Justin Parisi: And what sort of workloads see better overall results?

Like I, I know that some workloads are gonna be more efficient than others. Where would you see more compression savings versus less compression savings.

Chris Hurley: So things with repetitive patterns, of course, like VDI, and VMware, and those type of workloads, would greatly increase their data reduction with the Z standard compression.

But, others as well, because the compression algorithms, as they mature, they are able to compress more and different types of data. So as the version increases of that compression algorithm, you’re gonna be able to compress more and more data.

Justin Parisi: So that sounds pretty cool. Are we looking at even further advancements with compression algorithms? Are we gonna add any new things in the future? I mean, I know you can’t commit to things, but is that something that we’re looking at?

Chris Hurley: Oh, absolutely. We’re always looking to improve on that.

Right, because what does that translate to? That translates to savings for our customers, right? If you wanna store a hundred terabytes of worth of logical data and you get a 3:1 compression ratio, then you only need, what, 33 terabytes of storage, and you can store a hundred terabytes of data.

That’s a benefit to our customers. Now, like I said, we’re always looking at something new, bringing that to the next level and finding new ways to reduce the data in ONTAP, so, A) you don’t have to buy as much storage to store the same amount of logical data, and B) maybe even get some performance increase for new technologies for the storage efficiencies.

Justin Parisi: Are we still doing that guaranteed storage efficiency deal where we basically say you’re gonna get 3:1 or 4:1 with certain workloads? Is that something that we’re still doing today?

Chris Hurley: Yeah, we are, we’ve recently also changed that to a blanket 4:1 guarantee for SAN workloads.

So anything that you run SAN protocol on, you know, your block storage will get a 4:1 guarantee by default when you entered the program. And for NAS it is 1.5:1 on that same program.

Justin Parisi: So why is there such a big discrepancy between SAN and NAS for those particular storage efficiency ratios?

Chris Hurley: NAS of course, everybody knows things called unstructured data, right? And that data compressibility and de-dupeability, it is a lot less than your structured data workloads, your Oracles, your MSSQL, your VMwares, and anything else that runs on the block protocol. So we have to account for those things.

Justin Parisi: All right. So it sounds like storage efficiency is pretty good at this point. We’re getting better with each release. So one feature that we actually have that kind of, I wouldn’t say it’s a storage efficiency feature, but it helps save space because you’re not creating additional data sets.

You’re basically just creating a sparse cache, and that’s gonna connect to an origin data set. So, you know, instead of creating an exact replica of say, a hundred terabytes, you’re creating maybe a cache that’s one gig or two gigs, or 10 gigs, whatever. Right. So that’s traditionally been for mostly reads, and that’s FlexCache.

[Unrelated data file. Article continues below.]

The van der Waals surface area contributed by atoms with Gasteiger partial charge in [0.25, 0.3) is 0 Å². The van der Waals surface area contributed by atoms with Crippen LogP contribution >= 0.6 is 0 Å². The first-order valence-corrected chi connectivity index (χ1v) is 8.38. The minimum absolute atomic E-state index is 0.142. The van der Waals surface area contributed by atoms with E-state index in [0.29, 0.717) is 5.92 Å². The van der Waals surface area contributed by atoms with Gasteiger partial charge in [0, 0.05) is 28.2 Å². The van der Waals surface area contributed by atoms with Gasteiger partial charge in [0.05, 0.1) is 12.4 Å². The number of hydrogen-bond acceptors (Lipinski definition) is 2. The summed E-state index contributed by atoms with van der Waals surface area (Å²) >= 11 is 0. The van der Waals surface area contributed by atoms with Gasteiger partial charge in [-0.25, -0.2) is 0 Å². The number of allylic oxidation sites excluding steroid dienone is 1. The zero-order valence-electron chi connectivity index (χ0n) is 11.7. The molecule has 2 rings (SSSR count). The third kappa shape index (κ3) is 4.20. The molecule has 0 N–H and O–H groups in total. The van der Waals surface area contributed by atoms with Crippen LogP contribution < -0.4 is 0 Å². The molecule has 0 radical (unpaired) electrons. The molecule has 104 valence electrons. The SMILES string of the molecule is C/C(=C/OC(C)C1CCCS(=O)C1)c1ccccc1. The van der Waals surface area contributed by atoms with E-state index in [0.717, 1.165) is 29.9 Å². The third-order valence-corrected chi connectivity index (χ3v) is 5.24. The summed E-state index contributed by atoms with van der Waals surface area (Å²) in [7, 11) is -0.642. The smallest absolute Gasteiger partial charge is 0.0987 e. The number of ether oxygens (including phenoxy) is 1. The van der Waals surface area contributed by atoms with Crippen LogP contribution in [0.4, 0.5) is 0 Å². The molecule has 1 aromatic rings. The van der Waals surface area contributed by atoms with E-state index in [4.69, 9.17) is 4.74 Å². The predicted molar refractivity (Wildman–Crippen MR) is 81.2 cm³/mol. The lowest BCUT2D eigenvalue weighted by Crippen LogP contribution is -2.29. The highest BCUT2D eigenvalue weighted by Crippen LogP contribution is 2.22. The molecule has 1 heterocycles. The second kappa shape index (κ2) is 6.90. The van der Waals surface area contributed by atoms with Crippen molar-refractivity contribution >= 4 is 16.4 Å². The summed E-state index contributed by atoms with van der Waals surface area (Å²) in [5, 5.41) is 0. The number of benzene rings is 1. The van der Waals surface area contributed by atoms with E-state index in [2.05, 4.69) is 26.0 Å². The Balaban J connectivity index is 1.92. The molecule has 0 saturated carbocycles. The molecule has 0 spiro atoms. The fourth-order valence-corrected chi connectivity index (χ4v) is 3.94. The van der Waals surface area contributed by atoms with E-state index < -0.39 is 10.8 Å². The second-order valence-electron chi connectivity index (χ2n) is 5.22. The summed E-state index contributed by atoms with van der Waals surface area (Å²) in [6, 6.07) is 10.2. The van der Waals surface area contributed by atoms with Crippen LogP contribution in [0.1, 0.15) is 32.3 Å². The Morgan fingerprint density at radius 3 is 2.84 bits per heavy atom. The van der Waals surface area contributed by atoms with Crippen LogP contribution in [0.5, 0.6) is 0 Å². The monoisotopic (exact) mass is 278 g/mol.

Now we have a new feature in ONTAP 9.12.1 that allows us to do even more with the FlexCache architecture. So what is that, Chris?

Chris Hurley: So we’ve got what we’re calling write performance. It’s not quite write back. So FlexCache, as you mentioned, right? It’s a sparse read-writeable volume, but up until now when you write at a FlexCache, that write gets transferred all the way over the wire to the origin and has to be acknowledged by the origin before it can be acknowledged back to the client.

Well, with 9.12.1, we now have the ability to acknowledge that write and store it locally at the FlexCache volume and acknowledge that immediately to the client that’s writing to the FlexCache volume without having to wait for that traversal all the way to the origin.

Justin Parisi: So you say it’s not quite write back, but that’s what we’re calling it.

So why is it not "write back"? Why is it just "write performance"?

Chris Hurley: Well, the origin still has to be involved with inode creation to file creations, and it also still has to be involved with opens, you know, locking and that sort of thing. So the main operations that are actually accelerated are the actual write operations.

Justin Parisi: So with a FlexCache, you might have multiple caches pointing at a single origin, and I would imagine that applications that leverage the write back or the write performance aspect of it are gonna have multiple writes going to the same files in some cases. So how is that handled?

Chris Hurley: It’s handled very similarly to how it’s handled today, right?

So we have the write lock delegations that come to each cache and then only once that write lock delegation needs to be revoked by the origin, the cache also needs to flush the temporary data that has been written at the cache. So, you look at the write lock distribution, the way it sits now in FlexCache, it just means that the write lock stays a little longer at the cache, and so in order for it to be able to write at the cache and then flush it back to the origin, when that write lock is revoked.

And how is

Justin Parisi: it handled on the origin, if we’re changing the files there? Does the cache get evicted or is there a lock in place then as well?